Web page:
Adriana K. Weinert | CatchingWords.com | Workflow

Clarity after a long break, Part IV: My workflow

In my previous three posts, I talked about the creative process from the initial spark through sustaining that spark to molding the untamed energy of the initial inception into something polished. Now, I will describe my actual workflow from the initial idea to editing a completed piece of writing as a way of a concrete example. (Note: this workflow is geared more towards novel writing.)

Before I start: a disclaimer. This workflow was developed to suit my own needs and hence it is not something I recommend as a solve-it-all method for everyone and anyone. Also, I’ll be learning for as long as I’m living, and I’m sure that with time I will tweak the way I work.

This workflow is a combination of my own experience and ideas and tips I have gathered from different sources. Some of these sources have been paid-for workshops, and, thus, I’m not allowed to explicitly state what I have learned there, but wherever I have come across something useful that was freely available, I have given concrete examples.

I want to extend abundant thanks to all the people that have contributed to my development as a writer:

So here it is:

WORKFLOW

I. Preparation

(In whichever order)

  • Write down initial idea and concepts
  • Think about the overarching themes
  • World building
  • Note major plot points, direction, ending:
    • aim of protagonists
    • obstacles
    • stakes
  • Figure out the main characters:
    • What do they want?
    • What are their weaknesses?
    • Where are they from (literally and emotionally)?
    • Where are they going?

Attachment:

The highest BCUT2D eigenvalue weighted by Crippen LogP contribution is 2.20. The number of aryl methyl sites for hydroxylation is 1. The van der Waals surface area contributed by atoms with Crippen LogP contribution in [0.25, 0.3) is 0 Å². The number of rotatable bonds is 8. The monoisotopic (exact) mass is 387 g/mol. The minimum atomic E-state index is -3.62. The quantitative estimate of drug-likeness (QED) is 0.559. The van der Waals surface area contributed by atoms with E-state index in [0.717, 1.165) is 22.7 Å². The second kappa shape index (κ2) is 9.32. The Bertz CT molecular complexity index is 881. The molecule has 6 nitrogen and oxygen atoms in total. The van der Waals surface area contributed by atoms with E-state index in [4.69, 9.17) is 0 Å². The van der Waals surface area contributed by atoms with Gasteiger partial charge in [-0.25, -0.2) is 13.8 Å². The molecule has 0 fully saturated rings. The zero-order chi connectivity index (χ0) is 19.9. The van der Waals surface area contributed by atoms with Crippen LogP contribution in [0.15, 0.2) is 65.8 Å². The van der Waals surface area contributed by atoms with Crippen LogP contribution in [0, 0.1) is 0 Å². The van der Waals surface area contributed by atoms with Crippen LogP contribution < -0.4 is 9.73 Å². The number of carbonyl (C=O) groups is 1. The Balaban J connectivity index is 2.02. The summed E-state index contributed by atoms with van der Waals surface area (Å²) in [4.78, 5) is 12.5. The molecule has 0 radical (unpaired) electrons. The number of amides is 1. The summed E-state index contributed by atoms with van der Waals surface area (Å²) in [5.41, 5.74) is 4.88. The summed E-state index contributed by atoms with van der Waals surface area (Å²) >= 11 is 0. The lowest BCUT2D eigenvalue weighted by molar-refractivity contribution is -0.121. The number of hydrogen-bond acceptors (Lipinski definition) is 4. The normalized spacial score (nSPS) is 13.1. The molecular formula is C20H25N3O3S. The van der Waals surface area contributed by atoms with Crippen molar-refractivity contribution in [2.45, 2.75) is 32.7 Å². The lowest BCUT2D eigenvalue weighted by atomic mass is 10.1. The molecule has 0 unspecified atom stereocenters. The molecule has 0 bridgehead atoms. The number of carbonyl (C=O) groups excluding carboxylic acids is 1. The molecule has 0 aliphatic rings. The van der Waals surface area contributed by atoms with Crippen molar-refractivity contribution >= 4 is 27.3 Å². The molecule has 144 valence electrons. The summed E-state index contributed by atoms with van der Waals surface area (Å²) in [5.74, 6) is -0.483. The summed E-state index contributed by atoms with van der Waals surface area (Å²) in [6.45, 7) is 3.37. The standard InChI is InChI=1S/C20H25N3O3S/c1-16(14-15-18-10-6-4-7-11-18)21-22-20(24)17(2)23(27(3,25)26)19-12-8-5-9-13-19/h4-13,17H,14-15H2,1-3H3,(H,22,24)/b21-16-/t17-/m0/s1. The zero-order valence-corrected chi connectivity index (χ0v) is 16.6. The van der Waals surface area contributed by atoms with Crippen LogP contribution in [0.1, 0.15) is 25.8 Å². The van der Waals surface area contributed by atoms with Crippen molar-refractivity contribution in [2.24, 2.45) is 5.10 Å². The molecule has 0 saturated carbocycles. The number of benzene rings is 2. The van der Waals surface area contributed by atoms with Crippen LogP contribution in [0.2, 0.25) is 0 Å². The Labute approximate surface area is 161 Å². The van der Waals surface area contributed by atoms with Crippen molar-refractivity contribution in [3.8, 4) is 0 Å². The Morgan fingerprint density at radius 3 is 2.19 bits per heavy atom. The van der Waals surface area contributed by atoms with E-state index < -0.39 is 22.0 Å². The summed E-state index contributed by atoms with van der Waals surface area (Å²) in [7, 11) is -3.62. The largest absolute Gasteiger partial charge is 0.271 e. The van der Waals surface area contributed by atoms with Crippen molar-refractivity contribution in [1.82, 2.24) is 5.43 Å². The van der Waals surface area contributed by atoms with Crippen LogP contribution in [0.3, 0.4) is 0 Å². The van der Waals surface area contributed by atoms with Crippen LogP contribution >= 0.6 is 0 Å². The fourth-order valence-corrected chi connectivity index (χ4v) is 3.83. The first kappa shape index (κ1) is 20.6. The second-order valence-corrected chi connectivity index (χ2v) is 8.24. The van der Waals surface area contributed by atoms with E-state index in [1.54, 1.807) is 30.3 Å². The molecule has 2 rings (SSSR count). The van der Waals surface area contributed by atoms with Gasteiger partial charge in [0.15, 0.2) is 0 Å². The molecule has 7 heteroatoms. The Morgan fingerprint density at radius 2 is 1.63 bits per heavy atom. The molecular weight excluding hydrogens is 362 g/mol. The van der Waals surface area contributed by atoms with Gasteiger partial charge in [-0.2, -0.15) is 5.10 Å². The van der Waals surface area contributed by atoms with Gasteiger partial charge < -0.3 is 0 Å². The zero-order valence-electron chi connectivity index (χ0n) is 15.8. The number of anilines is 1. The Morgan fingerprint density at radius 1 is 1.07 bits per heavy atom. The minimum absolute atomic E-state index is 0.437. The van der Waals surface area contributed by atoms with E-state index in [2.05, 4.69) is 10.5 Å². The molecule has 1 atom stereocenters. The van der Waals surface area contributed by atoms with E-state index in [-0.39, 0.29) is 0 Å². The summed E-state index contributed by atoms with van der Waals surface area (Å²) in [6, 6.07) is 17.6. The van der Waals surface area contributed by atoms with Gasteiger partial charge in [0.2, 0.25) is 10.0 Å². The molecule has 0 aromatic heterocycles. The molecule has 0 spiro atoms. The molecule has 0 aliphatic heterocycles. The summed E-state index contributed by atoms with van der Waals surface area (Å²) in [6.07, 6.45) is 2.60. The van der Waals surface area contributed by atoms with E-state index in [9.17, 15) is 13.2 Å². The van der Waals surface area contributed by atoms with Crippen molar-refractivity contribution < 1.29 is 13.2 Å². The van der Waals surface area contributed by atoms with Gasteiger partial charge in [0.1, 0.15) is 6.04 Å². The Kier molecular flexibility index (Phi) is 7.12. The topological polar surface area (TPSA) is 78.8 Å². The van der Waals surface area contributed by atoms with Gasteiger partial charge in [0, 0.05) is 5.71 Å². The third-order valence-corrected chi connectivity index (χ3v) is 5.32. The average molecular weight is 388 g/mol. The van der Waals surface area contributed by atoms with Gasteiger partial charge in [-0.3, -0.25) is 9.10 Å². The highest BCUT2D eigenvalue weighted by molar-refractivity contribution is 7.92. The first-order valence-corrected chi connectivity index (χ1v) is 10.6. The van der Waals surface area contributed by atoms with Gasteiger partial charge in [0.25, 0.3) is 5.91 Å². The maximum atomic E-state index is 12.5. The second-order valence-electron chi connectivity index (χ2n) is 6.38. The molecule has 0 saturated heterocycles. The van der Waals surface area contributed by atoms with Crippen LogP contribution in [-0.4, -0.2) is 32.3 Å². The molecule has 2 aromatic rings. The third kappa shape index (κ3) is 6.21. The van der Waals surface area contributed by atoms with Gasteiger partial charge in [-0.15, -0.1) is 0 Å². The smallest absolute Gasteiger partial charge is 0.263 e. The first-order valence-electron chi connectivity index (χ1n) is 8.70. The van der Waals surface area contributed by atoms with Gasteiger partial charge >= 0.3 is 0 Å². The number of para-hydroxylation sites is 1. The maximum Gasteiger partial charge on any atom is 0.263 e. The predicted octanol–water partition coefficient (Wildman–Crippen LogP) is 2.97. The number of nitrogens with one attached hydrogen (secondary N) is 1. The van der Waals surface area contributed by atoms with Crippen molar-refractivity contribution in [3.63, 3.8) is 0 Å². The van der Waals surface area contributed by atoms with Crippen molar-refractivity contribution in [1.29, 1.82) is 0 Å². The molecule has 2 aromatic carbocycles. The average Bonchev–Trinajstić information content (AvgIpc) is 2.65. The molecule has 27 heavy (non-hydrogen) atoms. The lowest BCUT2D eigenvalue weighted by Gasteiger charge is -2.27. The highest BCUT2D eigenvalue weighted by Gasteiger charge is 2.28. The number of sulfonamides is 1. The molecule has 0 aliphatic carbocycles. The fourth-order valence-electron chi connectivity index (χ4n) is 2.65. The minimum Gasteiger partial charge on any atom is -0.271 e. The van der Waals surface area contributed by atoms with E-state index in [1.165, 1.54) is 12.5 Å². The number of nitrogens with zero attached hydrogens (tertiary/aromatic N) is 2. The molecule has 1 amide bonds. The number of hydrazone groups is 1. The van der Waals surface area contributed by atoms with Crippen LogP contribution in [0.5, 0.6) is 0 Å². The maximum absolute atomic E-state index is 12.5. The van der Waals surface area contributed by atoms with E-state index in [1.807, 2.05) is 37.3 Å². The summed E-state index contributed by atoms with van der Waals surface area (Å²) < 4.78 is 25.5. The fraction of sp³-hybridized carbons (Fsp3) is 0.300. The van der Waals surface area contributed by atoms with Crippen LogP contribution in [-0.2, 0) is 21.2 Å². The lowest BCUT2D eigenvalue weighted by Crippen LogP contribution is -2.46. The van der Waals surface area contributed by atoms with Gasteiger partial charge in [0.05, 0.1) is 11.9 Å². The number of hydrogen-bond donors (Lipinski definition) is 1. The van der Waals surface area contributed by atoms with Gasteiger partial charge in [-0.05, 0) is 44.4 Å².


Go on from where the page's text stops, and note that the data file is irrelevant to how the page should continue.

• Personality traits, quirks, ticks => why and what these things mean to the character
    • Physical traits: their body, how they sound, how they smell
  • Let it rest and revisit
  • Formulate pitch (this will for sure change, but a good exercise to get direction and clarity)

II. Drafting

  • Start writing
  • Do minor revisions
  • Apply immediately new decisions and note where this requires changes in already written material
  • When necessary, stop and redevelop plot, world building, themes, new characters

{Do not do an outline while drafting “do it after starting on the revision plan.}

III. Revision

  1. Make a revision plan
  • Make a revision plan for the big things (check out Ellen Brock’s video on making a revision plan):
    • plot
    • structure
    • pacing
    • world building
    • characters

(not style and technique)

–       Check comments in the manuscript for stuff that needs revision and add to plan

  • Ask following revision questions and when in doubt, add to plan things that need fixing:
    • What is the central conflict?
    • Is the beginning pulling the reader in? Is there enough / too much info?
    • Pace of the middle ok?
    • Is my structure balanced? (3-act, 5-act, free structure)?
    • Is the ending satisfactory? Does it do its job?
    • Is the setting part of the story or can the story take place anywhere? The setting should be an intricate part of the plot.

–       Ask the following character questions (for major characters) and when in doubt add to revision plan (a good resource on characters is Brandon Skyhorse’s video on Coursera):